The Drowning Pool is a strange sequel. Not only doesn’t it continue Harper‘s attempt to make PIs hip and modern (more hip than modern, actually), it’s also doesn’t seem like the same character. In Drowning Pool, Newman’s Harper is the standard 1970s Newman character. He’s sick of the world, but he can’t quite give up on it. And even though Drowning Pool has a familiar cast, it doesn’t have the Technocolor glow Harper did. When the film started, I noticed there was nothing going on for Newman in the film, it was all about his exploration of the events around him. It all works out beautifully in the end. It’s like a Chandler set in the modern day, without drawing attention to the time between the novel being written and the film being produced. It’s a rather simple mystery, the kind Hollywood made all the time in the 1930s, 1940s, and 1950s and have always been the standard for mystery novels. (They’re too expensive for Hollywood to make any more and probably even in the 1970s… except Drowning Pool had Newman and he was the biggest or second biggest star in the world in the 1970s).
As a mystery, it’s not particularly surprising. Detective stories like this one–in that Chandler vein–aren’t so much about the surprising motive or the identity of the killer, but about the detective’s adventures forcing his way through the case. In The Drowning Pool, Newman’s surrounded by interesting people to interact with. The film’s got a number of great performances: Murray Hamilton’s fantastic as a crazy oil baron (crazy as in criminally insane, not ha ha funny crazy), Gail Strickland’s great as his wife, Andrew Robinson is good. The best performance–besides Newman, who’s perfect at this world weary thing–is Anthony Franciosa. His character goes through the most change and Franciosa just gets better throughout. Joanne Woodward’s good, though she seems like she belongs in a different movie, not just more serious, but one centered around her. The only bad performances are Melanie Griffith and Richard Jaeckel. Griffith’s limp, basically repeating her performance from Night Moves, only with more to do and she can’t handle it. Jaeckel’s just bad.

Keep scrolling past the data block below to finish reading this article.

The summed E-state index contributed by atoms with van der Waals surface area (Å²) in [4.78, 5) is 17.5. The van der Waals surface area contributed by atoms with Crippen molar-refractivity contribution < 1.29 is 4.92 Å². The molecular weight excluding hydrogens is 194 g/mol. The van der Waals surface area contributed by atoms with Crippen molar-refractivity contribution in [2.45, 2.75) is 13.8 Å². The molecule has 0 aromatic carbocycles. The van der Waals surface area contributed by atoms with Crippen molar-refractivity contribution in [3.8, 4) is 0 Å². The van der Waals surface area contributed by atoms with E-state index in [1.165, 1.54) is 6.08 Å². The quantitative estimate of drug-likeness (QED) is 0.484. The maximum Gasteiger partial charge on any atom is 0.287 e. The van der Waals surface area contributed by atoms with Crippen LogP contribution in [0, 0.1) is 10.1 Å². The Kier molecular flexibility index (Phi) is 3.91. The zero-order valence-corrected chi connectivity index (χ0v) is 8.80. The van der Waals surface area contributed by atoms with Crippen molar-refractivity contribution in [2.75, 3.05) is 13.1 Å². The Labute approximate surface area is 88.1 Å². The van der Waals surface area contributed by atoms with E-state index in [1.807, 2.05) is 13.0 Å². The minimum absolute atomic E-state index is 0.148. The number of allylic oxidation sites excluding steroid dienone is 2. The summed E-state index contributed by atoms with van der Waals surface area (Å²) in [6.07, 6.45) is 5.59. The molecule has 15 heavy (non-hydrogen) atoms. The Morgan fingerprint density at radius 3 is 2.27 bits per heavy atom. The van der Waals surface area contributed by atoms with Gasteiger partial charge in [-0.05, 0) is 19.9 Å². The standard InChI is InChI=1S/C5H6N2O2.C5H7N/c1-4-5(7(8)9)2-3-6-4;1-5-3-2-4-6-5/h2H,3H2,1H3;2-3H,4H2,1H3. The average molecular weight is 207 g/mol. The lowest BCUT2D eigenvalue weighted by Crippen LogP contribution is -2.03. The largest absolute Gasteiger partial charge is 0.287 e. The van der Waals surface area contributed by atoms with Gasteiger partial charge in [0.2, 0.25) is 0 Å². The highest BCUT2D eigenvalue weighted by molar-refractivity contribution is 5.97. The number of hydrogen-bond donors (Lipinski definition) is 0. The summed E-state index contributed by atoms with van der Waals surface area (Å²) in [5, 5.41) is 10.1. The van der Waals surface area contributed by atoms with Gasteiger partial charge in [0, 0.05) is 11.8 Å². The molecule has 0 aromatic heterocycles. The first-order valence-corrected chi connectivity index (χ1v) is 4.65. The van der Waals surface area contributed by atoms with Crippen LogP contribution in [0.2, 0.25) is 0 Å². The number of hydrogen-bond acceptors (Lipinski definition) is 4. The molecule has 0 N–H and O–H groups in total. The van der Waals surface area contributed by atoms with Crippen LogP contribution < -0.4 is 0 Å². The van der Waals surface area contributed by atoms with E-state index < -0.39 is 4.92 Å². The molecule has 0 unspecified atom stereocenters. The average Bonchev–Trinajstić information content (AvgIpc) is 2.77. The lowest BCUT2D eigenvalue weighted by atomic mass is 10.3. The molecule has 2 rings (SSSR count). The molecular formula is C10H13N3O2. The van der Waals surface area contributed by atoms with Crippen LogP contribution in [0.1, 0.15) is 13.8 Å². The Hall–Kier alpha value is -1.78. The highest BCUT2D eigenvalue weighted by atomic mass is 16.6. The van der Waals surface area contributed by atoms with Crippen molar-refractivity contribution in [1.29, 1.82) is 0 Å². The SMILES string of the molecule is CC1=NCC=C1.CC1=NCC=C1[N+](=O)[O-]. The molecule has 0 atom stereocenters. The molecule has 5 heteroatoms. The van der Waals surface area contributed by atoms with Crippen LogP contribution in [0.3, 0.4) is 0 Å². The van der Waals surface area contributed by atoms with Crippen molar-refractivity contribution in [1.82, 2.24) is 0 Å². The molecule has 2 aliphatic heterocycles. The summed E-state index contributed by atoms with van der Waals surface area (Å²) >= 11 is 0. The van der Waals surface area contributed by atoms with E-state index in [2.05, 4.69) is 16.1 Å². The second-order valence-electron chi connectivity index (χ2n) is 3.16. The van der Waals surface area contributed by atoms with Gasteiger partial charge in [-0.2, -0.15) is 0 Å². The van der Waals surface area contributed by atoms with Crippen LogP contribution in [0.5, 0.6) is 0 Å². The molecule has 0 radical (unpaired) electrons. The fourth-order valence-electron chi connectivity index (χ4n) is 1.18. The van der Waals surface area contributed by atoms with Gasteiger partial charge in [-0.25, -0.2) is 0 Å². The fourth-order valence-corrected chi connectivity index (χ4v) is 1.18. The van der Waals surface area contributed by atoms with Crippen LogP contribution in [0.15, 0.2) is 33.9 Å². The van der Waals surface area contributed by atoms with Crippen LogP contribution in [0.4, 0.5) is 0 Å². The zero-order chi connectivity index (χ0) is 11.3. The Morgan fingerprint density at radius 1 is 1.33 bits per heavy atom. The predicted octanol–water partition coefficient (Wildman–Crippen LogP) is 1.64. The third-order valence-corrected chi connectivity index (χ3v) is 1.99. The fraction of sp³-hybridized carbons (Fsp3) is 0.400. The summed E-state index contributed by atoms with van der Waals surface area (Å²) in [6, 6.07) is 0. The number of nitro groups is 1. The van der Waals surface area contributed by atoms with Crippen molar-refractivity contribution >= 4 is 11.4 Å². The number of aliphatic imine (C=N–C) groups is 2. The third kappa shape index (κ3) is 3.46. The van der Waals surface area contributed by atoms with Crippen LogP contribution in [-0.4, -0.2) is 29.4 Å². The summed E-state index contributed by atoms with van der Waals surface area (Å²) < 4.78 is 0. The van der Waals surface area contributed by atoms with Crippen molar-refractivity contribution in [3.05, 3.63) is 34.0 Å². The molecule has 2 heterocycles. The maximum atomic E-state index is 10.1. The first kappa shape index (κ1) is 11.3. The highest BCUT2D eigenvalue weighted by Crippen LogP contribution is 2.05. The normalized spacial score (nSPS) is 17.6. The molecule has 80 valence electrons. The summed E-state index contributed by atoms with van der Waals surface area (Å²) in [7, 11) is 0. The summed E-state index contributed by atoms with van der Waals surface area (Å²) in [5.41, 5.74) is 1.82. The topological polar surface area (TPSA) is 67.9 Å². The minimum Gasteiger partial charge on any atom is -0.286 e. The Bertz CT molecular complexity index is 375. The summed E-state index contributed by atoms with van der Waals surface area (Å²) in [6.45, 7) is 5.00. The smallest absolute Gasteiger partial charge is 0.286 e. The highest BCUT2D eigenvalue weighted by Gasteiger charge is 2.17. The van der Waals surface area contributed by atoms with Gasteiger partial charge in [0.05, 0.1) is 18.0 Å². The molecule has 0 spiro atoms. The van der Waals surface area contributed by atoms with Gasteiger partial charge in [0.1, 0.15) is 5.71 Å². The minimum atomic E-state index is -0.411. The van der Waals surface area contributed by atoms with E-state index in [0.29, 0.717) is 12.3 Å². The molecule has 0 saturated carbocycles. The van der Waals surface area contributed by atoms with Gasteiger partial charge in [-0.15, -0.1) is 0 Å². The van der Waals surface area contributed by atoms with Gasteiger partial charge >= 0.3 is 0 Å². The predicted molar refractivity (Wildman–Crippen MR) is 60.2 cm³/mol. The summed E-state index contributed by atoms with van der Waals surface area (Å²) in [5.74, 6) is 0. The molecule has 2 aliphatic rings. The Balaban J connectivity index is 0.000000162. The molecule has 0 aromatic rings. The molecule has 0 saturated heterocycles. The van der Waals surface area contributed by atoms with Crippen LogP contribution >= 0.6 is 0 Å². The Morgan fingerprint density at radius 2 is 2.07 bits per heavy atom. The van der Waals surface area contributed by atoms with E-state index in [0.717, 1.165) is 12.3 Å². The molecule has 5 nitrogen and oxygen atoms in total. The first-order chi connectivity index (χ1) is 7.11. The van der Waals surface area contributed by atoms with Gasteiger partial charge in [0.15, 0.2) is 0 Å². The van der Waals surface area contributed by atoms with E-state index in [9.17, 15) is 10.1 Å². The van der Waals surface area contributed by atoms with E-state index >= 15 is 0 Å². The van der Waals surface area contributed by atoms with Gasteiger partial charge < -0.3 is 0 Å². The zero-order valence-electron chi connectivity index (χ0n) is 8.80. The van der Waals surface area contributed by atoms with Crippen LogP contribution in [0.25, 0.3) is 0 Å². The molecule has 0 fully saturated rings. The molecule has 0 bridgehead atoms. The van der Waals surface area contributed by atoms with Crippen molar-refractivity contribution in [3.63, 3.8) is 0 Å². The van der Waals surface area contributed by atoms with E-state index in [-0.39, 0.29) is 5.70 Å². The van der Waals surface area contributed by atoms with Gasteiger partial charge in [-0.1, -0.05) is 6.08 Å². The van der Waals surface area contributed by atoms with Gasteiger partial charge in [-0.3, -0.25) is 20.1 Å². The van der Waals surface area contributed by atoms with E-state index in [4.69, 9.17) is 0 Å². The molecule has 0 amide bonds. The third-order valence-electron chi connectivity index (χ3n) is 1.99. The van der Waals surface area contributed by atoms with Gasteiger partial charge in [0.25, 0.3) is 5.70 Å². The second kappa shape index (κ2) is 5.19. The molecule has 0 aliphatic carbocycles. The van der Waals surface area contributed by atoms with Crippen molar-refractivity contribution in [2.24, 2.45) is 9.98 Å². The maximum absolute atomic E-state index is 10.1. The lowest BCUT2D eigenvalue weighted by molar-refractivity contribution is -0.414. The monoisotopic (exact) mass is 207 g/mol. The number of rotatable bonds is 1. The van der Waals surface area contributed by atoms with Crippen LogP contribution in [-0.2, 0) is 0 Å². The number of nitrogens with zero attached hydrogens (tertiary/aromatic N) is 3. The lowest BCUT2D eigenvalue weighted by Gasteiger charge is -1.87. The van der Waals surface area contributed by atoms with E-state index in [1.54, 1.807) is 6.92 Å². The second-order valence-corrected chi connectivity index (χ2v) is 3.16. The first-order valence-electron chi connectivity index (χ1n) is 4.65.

The Drowning Pool‘s greatest asset, however, is the production quality. Stuart Rosenberg’s got some amazing shots, one after the other–though I’m not thrilled by the editor–and the way Gordon Willis shoots Louisiana is something particularly special. Whoever did the sound design–maybe Hal Barns (it’s hard to tell from IMDb)–did an amazing job.
It all comes together very nicely. The Drowning Pool, as a mystery, isn’t rewarding in that sudden, rousing way. But a bunch of people who knew what they were doing put together a film and they did a pretty damn good job.
Directed by Stuart Rosenberg; screenplay by Tracy Keenan Wynn, Lorenzo Semple Jr. and Walter Hill, based on the novel by Ross Macdonald; director of photography, Gordon Willis; edited by John C. Howard; music by Michael Small; production designer, Paul Sylbert; produced by Lawrence Turman and David Foster; released by Warner Bros.
Starring Paul Newman (Harper), Joanne Woodward (Iris Devereaux), Anthony Franciosa (Broussard), Murray Hamilton (Kilbourne), Gali Strickland (Mavis Kilbourne), Melanie Griffith (Schuyler Devereaux), Linda Haynes (Gretchen), Richard Jaeckel (Franks), Paul Koslo (Candy), Andrew Robinson (Pat Reavis), Coral Browne (Olivia Devereaux), Richard Derr (James) and Helena Kallianiptes (Elaine Reavis).